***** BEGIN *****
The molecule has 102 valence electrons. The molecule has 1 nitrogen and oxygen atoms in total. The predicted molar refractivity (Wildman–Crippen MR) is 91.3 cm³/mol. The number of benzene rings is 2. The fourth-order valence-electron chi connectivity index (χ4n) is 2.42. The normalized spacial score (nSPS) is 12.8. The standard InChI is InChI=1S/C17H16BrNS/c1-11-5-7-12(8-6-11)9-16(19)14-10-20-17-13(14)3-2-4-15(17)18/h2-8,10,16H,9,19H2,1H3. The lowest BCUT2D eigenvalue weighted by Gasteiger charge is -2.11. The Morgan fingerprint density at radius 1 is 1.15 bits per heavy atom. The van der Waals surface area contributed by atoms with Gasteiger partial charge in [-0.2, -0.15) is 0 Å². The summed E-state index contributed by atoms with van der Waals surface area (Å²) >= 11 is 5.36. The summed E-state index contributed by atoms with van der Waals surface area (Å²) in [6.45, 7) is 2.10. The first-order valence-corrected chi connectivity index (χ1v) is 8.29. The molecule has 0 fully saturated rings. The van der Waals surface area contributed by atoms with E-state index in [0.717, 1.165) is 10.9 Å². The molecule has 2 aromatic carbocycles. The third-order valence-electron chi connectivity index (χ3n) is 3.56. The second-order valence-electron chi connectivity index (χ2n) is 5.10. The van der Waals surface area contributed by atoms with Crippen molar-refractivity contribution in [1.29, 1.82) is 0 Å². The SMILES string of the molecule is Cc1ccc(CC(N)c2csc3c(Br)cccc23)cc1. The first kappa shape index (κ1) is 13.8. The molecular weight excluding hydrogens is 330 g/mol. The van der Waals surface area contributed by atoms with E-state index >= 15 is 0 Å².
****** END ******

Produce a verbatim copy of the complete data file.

The molecule has 102 valence electrons. The molecule has 1 nitrogen and oxygen atoms in total. The predicted molar refractivity (Wildman–Crippen MR) is 91.3 cm³/mol. The number of benzene rings is 2. The fourth-order valence-electron chi connectivity index (χ4n) is 2.42. The normalized spacial score (nSPS) is 12.8. The standard InChI is InChI=1S/C17H16BrNS/c1-11-5-7-12(8-6-11)9-16(19)14-10-20-17-13(14)3-2-4-15(17)18/h2-8,10,16H,9,19H2,1H3. The lowest BCUT2D eigenvalue weighted by Gasteiger charge is -2.11. The Morgan fingerprint density at radius 1 is 1.15 bits per heavy atom. The van der Waals surface area contributed by atoms with Gasteiger partial charge in [-0.2, -0.15) is 0 Å². The summed E-state index contributed by atoms with van der Waals surface area (Å²) >= 11 is 5.36. The summed E-state index contributed by atoms with van der Waals surface area (Å²) in [6.45, 7) is 2.10. The first-order valence-corrected chi connectivity index (χ1v) is 8.29. The molecule has 0 fully saturated rings. The van der Waals surface area contributed by atoms with E-state index in [0.717, 1.165) is 10.9 Å². The molecule has 2 aromatic carbocycles. The third-order valence-electron chi connectivity index (χ3n) is 3.56. The second-order valence-electron chi connectivity index (χ2n) is 5.10. The van der Waals surface area contributed by atoms with Crippen molar-refractivity contribution in [1.29, 1.82) is 0 Å². The SMILES string of the molecule is Cc1ccc(CC(N)c2csc3c(Br)cccc23)cc1. The first kappa shape index (κ1) is 13.8. The molecular weight excluding hydrogens is 330 g/mol. The van der Waals surface area contributed by atoms with E-state index >= 15 is 0 Å².